Format: 20/03/2018
Format: 20/03/2018

Castle Park

The entire castle is surrounded by a magnificent English park. Two historical statues stand in the park, one of St. Agasias from the first half of the 18th century and one titled Calvary dating back to the 17th century. A revitalization of the castle park was also part of the extensive cultural and engineering reconstruction of the Heralec castle. Based on available historical materials, the original circular parterre was restored, as well as a simplified version of the park's original pathways. 

Directly at the main entrance to the castle park, we come across a beautiful dominant feature of the castle park - the European beech. Walking further on in the park, you can see the extent of the grassy meadows with beautiful tree canopies peering above. Right behind the castle, we find a spacious open area with beautiful arrays on linden trees dominate, probably the remains of what was once a tree alleyway. A central grassy plane, a popular location for wedding ceremonies, is surrounded by a group of deciduous and coniferous trees. The area does not feel confined at all, but quite the opposite. The area seems large and spacious, naturally connecting with the other areas of the park through magnificent shades of the large trees. One can also spot various other interesting tree types, for example: the horse chestnut, the sweet chestnut, various oaks and beeches, as well as the yellow poplar.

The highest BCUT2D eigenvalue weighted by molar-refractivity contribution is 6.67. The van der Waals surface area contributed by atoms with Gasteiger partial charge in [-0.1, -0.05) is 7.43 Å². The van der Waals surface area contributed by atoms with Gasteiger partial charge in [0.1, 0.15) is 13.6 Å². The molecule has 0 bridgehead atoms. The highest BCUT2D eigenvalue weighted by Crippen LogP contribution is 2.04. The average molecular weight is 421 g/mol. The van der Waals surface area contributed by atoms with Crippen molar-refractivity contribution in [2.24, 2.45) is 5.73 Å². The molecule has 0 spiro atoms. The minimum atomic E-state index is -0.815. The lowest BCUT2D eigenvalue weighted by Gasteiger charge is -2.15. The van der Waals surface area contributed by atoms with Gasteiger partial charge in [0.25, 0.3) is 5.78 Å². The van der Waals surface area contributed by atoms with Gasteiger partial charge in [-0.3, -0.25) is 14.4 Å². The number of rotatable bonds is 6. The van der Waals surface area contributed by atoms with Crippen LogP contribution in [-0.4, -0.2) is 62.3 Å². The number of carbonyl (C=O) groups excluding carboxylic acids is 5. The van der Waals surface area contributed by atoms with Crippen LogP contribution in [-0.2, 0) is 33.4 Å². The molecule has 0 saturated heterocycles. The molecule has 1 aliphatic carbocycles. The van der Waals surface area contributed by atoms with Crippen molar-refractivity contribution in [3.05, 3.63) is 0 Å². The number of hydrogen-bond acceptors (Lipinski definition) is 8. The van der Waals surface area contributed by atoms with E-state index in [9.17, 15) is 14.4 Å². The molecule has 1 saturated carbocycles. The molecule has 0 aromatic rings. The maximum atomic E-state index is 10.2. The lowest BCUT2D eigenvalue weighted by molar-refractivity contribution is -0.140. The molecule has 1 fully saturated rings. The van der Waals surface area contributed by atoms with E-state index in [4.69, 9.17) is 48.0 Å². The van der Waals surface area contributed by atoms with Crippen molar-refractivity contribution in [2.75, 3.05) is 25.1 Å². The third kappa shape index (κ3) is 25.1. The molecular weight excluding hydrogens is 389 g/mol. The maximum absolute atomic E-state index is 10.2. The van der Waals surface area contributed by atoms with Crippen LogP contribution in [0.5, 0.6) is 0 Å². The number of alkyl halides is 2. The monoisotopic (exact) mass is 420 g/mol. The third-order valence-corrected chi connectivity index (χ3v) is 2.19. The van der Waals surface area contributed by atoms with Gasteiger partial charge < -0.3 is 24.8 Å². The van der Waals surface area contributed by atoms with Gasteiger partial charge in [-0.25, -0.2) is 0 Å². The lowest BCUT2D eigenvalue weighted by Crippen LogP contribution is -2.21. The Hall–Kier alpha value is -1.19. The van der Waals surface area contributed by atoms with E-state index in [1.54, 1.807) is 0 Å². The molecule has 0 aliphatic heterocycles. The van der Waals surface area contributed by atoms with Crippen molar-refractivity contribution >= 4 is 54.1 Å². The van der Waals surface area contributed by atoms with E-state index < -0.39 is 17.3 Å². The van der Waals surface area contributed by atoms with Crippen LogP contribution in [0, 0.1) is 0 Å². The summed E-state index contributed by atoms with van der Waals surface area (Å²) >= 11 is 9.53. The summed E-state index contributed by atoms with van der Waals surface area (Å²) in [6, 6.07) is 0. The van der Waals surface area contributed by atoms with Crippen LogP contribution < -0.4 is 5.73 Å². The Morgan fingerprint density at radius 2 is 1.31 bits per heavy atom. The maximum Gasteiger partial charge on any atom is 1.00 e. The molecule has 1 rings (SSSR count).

During an orientation survey that took place from August-October of the year 2009, more that forty types of birds that probably nest and live in the park were discovered. It is safe to say that the survey did not capture all the different bird species living in the area, so one can assume that the figure is even higher. From an ornithological point of view, the most important species are those that are bound to tree hollows (Eurasian nuthatch, piciformes, the great tit, tawny owl and more). Eco stabilization of the surrounding environment is one of the most important functions of the park, contributing to the biodiversity of the area. The park is an important biotope for animals that are existentially bound to the presence of trees - not only birds, but also small mammals, bats, squirrels and of course insects. The revitalization of the park was carried out in a way that did not disrupt any of these biotopes and ensured a very natural way of nurturing several harmed trees. 

The revitalization was carried out with the support of financial assets from the European Union, the European Regional Development Fund and the State Environmental Fund through the environmental operational program.